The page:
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Publication numberUS7836655 B2
Publication typeGrant
Application numberUS 11/860,401
Publication dateNov 23, 2010
Filing dateSep 24, 2007
Priority dateSep 25, 2006
Also published asUS20080141611, WO2008039785A2, WO2008039785A3
Publication number11860401, 860401, US 7836655 B2, US 7836655B2, US-B2-7836655, US7836655 B2, US7836655B2
InventorsYongjin Chen, David Knight
Original AssigneeTeragren Llc
Export CitationBiBTeX, EndNote, RefMan
External Links: USPTO, USPTO Assignment, Espacenet
Bamboo flooring planks with glueless locking system
US 7836655 B2
Abstract
The present invention provides a 100% bamboo plank with an interlocking system and associated manufacturing methods. In one embodiment, the 100% bamboo plank comprises first, second, and third layers of 100% bamboo, wherein the layers are laminated together. The layers are independently preconditioned to control moisture content therein. Each layer can be preconditioned by alternately elevating and lowering the moisture content in a plurality of sequential cycles before the layers are laminated together. The middle layer is oriented so its grain is substantially perpendicular to the edges of the plank. The plank had joinery portions formed along the edges, and joinery includes an asymmetric upper joinery member and lower joinery member arrangement for, and at least a portion of the upper joinery member and lower joinery member portions are formed in the second layer.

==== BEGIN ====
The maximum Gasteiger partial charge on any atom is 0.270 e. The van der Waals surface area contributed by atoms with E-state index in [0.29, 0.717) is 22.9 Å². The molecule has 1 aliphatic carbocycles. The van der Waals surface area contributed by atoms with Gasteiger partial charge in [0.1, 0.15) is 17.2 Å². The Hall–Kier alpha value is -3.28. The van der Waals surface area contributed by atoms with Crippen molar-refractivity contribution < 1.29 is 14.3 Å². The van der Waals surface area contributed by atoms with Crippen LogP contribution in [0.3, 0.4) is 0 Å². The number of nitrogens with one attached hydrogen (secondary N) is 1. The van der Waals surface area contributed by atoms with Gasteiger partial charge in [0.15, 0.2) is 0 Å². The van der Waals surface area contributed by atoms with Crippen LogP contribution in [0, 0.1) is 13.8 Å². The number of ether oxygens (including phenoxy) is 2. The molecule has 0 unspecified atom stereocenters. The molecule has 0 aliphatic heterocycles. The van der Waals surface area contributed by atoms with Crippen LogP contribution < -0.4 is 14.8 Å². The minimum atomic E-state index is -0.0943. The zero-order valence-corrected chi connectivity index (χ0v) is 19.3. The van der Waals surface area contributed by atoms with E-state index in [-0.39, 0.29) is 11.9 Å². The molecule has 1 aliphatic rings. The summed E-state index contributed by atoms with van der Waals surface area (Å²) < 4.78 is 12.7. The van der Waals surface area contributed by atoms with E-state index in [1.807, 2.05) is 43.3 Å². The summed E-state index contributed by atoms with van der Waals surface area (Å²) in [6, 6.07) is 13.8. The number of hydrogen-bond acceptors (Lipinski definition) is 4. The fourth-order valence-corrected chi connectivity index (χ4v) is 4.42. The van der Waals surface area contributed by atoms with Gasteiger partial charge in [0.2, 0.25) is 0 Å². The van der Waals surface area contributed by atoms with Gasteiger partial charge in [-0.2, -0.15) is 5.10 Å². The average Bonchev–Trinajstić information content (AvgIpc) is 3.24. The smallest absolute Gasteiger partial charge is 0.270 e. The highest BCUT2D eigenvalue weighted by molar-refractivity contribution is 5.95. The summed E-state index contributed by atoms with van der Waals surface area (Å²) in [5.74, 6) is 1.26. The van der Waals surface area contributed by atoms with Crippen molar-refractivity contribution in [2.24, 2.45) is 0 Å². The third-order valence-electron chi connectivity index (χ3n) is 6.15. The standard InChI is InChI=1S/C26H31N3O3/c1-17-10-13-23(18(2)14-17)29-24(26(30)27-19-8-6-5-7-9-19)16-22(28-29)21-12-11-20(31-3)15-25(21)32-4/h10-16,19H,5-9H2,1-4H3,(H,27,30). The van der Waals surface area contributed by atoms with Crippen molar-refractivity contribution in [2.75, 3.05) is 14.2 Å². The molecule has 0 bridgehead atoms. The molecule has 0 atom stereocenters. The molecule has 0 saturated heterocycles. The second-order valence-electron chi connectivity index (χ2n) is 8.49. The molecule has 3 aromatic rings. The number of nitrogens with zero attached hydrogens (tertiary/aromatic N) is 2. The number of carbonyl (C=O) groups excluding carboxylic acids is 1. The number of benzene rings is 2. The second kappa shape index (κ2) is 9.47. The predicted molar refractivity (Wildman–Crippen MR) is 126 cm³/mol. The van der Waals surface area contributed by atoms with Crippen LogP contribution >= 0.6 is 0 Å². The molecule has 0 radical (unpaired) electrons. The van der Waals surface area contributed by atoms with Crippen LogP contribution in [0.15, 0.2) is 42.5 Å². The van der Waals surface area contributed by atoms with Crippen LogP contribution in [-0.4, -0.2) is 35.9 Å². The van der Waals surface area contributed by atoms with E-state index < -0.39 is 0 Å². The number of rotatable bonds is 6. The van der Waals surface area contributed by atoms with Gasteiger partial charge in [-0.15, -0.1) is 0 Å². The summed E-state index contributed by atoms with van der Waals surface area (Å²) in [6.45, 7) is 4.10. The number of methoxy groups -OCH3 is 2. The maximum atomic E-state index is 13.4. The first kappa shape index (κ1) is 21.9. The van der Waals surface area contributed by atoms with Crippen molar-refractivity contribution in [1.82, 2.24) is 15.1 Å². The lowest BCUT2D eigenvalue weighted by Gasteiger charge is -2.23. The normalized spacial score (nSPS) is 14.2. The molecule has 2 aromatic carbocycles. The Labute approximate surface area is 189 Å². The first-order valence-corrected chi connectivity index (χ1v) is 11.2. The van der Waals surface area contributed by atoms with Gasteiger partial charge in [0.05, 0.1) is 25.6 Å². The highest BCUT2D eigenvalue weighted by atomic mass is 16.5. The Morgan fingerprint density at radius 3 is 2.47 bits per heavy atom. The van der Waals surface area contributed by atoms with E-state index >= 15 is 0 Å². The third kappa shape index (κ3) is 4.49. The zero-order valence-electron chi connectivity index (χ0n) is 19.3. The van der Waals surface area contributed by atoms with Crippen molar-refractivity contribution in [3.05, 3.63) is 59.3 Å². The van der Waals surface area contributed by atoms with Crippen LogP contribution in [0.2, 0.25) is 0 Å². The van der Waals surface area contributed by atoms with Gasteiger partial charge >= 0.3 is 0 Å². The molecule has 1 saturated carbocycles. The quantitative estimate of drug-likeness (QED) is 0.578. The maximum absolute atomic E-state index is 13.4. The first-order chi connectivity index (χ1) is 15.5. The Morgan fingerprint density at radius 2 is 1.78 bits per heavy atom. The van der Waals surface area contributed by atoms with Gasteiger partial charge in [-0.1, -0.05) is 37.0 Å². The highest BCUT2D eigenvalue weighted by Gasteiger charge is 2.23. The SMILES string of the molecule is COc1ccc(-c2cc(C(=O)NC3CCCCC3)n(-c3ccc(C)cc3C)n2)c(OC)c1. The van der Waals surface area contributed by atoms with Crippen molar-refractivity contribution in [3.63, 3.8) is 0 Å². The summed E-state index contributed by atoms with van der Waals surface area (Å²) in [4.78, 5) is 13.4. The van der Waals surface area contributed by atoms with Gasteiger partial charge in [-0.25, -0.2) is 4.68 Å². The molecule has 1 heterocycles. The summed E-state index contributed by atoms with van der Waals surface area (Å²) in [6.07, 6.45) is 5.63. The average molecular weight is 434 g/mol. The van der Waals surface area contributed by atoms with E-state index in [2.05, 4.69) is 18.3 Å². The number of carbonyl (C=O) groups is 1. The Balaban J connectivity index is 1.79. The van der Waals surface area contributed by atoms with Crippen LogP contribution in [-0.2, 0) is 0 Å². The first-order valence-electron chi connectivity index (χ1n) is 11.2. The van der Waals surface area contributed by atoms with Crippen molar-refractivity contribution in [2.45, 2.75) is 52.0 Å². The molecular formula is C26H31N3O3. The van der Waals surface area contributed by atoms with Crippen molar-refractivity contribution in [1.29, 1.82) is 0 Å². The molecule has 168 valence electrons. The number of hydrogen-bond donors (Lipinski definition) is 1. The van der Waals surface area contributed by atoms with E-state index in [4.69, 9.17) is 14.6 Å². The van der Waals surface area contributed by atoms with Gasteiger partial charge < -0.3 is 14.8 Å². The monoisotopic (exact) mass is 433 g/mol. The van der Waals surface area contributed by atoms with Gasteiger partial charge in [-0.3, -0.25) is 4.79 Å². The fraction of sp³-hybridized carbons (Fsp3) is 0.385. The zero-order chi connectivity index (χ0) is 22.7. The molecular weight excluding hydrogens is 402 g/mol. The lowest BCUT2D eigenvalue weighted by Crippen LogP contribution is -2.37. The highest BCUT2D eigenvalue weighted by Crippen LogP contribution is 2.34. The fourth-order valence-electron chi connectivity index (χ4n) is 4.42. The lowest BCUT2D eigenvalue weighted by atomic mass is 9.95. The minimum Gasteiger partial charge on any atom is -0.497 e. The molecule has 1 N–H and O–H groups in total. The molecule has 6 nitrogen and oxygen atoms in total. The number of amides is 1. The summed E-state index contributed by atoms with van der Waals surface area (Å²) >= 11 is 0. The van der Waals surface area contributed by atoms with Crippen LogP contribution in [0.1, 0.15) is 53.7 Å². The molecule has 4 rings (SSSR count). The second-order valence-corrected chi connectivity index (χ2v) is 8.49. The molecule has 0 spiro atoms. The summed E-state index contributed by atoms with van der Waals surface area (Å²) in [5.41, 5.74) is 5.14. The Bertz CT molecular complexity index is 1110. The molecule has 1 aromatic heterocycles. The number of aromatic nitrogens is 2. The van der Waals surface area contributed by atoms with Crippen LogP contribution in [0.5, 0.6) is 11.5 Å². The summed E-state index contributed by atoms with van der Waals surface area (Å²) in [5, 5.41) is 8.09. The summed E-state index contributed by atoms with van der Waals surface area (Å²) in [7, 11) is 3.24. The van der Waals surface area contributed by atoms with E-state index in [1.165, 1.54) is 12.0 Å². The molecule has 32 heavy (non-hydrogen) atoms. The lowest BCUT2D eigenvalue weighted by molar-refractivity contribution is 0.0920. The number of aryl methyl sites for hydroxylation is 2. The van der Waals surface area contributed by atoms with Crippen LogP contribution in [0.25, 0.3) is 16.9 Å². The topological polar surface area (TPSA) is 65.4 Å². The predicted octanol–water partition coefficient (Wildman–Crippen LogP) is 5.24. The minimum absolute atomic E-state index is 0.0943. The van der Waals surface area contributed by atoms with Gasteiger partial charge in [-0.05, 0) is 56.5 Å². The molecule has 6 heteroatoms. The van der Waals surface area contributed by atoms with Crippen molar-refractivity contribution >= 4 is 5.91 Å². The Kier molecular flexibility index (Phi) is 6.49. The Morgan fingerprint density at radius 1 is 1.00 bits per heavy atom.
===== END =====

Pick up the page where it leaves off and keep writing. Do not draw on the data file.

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Claims(17)
1. A bamboo flooring plank comprising:
first, second and third layers of 100% bamboo laminated together, wherein:
the first layer having a first plurality of bamboo fibers oriented generally parallel to each other to form a first grain of the layer, the first layer having been preconditioned to a first moisture content upon completion of preconditioning, wherein the moisture content of the first layer is preconditioned by alternately lowering and elevating the moisture content in a first plurality of sequential cycles before the first layer is laminated with the second and third layers;